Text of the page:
The terrace and grounds at De Voorhoeve have the feel of a community garden, with apple trees and pots of herbs and flowers. Neighborhood residents drop by for a sandwich and to chat with residents, and students from a nearby elementary school help elders with jigsaw puzzles. Activities include Dutch bowling with small pins, and a game called blikwerpen, in which residents toss foam balls into tin cans.
Spouses and adult children not only visit loved ones at nursing homes but plant flowers or lead activities there. Kooijman’s sister-in-law, for example, helped out at a rural nursing home where her mother lived. After her mother’s death, she continued to volunteer at the home and, when she married, some of its residents took part in the ceremony.
Local institutions haven’t forgotten the nursing homes, either. The art museum of Utrecht brings paintings and sculpture to De Voorhoeve for residents to admire. “They don’t go to the museum,” said the home’s activities director Nick Werne, “so the museum comes here.”
The centrality of community life for the Dutch has also produced an innovative approach to the hardest kind of care to deliver: the dementia village known as De Hogeweyk, located in the historic shipping town of Weesp.
Once it was a four-story concrete structure where movements were restricted, but a massive demolition and renovation has yielded a walkable village of 27 homes, each with six residents, laid out in two-story buildings along the gated perimeter. More houses are being added this year.
On a bright spring afternoon, residents strolled de passage, an outdoor corridor festooned in orange bunting for the King’s Day celebration, held on King Willem-Alexander’s birthday. They passed a café and club room for baking and painting by Rembrandt-inspired village residents. Inside a grocery shop, once used as a storage site, a cashier trained in dementia care chatted with residents and care workers around shelves stocked with zucchini, tomatoes, meats, cheese, bread, and wine.
Nearby, on a street lined with linden trees and bluebells sprouting from raised beds, residents sat on chairs, their walkers stationed nearby, chatting about grandchildren, soccer, and what was for dinner. Staffers, some from former Dutch colonies like Indonesia and Suriname, kept watch.
Residents can’t leave the village, but are given more freedom — and accept more risk — than at other memory care homes. “It’s about being outdoors and taking a walk,” said founder Jannette Spiering. “People with dementia want to stay part of normal life, to mingle.”
Spiering said the concept arose in the 1990s, when complaints of isolation and stigmatization arose in the old facility. “I looked at what we offered,” she recalled. “And I said: ‘That’s not what I’d want if I lived here.‘ So we did a profound rethink.” It led to a new sense of identity — not as a traditional nursing home, but as “a community of people living with dementia.”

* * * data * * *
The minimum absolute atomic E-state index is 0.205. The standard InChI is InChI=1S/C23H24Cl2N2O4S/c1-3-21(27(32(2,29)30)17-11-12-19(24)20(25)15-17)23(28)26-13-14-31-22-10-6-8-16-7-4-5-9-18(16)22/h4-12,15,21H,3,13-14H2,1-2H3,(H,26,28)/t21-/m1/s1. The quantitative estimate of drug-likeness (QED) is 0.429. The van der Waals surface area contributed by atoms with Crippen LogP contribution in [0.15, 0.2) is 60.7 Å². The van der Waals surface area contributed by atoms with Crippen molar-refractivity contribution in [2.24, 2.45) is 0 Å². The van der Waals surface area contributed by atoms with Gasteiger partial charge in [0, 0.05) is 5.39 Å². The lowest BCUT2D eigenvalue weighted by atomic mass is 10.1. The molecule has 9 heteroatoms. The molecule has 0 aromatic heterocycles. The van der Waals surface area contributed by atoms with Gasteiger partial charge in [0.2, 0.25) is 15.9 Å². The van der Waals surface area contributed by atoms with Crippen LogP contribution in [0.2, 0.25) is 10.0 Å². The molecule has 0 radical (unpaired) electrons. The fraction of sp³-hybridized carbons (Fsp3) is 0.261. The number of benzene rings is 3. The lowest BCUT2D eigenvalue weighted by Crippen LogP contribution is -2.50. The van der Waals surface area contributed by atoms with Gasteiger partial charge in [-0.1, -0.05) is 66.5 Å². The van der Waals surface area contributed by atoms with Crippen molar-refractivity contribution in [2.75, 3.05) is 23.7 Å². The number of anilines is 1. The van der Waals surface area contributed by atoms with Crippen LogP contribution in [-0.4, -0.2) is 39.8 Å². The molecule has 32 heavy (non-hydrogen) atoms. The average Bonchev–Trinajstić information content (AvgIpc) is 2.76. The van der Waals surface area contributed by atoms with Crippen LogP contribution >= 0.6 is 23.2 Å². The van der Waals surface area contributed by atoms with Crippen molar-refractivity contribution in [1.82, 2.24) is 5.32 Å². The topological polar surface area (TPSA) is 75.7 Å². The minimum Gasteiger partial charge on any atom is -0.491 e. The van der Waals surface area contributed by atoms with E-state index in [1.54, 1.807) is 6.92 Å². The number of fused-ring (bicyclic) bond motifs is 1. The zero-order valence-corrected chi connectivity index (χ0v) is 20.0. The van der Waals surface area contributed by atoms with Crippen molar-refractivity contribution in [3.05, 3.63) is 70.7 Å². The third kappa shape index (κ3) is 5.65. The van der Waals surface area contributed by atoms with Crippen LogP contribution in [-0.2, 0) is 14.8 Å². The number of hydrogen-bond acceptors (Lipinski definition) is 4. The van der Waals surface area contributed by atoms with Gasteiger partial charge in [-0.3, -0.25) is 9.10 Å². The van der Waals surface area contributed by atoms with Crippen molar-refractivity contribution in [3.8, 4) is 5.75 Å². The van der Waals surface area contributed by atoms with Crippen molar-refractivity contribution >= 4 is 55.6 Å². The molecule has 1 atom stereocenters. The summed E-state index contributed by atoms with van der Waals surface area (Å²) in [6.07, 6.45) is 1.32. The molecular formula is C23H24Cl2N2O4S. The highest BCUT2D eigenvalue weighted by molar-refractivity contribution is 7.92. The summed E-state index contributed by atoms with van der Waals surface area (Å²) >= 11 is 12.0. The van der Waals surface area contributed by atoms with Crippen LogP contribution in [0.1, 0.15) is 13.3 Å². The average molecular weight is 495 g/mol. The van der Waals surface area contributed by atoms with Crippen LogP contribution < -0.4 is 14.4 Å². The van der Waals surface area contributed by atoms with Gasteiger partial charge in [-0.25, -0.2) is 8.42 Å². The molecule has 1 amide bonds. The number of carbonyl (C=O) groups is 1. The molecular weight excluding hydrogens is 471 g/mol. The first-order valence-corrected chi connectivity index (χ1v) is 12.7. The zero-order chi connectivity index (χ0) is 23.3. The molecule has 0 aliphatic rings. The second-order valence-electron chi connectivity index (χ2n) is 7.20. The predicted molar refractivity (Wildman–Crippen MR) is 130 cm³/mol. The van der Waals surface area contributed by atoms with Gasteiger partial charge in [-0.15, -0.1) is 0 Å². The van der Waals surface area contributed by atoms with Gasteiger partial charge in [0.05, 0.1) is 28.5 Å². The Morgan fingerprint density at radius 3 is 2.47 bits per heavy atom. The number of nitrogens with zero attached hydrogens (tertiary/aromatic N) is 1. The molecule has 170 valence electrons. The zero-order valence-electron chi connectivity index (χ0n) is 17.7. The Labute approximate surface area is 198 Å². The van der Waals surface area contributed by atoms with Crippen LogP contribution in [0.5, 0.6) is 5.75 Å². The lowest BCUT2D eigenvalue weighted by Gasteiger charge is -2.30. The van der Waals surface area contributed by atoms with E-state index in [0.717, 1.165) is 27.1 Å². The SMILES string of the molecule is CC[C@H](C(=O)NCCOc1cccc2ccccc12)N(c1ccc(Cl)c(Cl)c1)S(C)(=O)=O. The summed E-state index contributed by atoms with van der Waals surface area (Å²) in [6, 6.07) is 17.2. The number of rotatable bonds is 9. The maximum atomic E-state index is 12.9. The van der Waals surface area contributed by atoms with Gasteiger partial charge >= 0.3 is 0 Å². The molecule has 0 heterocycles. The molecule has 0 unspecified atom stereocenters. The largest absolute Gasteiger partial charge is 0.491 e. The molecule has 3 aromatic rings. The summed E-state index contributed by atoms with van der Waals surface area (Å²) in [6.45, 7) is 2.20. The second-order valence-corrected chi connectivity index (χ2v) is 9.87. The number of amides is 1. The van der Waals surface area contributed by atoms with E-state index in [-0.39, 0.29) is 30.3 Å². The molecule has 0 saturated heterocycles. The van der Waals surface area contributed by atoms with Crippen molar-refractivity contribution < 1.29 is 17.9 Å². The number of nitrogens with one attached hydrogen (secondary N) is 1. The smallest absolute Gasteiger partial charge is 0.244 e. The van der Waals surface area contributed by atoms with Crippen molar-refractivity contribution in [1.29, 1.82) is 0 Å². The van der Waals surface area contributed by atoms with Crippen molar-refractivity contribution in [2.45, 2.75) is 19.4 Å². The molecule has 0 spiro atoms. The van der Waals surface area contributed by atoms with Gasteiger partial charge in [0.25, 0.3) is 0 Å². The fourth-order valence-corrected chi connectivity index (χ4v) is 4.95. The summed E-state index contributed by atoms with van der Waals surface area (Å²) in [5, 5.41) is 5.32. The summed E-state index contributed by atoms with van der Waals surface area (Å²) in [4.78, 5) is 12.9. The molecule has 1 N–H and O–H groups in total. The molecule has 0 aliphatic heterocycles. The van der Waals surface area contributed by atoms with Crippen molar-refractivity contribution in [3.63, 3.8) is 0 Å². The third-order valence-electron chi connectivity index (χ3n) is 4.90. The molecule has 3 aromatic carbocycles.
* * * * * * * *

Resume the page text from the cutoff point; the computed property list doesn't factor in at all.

De Hogeweyk has become an international example of what’s possible in memory care. It’s drawn more than 200 visiting delegations from around the world, from Norway to New Zealand, and many of them have taken its ideas and philosophy back to their own countries.
“We see a movement around the world,” said Spiering, who consults with homes globally. “It’s the re-humanizing of nursing home care.”
The Dutch are intensely interested in finding ways to connect nursing homes with older folks living nearby, so moving to more intensive treatment doesn’t come as a shock. They also work hard to keep people at home as long as possible, with help from local governments.
That’s the focus at Mariaoord, a nursing home nestled in a 140-year-old brick monastery with high ceilings and stained glass windows in the southern village of Dongen. It was started by Catholic nuns from the Order of St. Francis of Assisi, who came from Belgium in the early 1800s. More than a dozen sisters still live there, but the home, like many once operated by religious groups or labor guilds, is now run by a nonprofit.
The Mariaoord program aims to rekindle a “we’re-in-this-together” spirit that’s eroded in modern times, said director Albert Vlemmix. “The story is 800 years old,” he said. “St. Francis called it love. We call it care.”
Seniors who live independently in Dongen get support from village officials, including visits from social workers called “life coaches.” And they’re regular guests at Mariaoord, which abuts the senior apartments. There they join in activities with the nursing home residents, sometimes belting out hymns with the retired nuns who call the monastery home.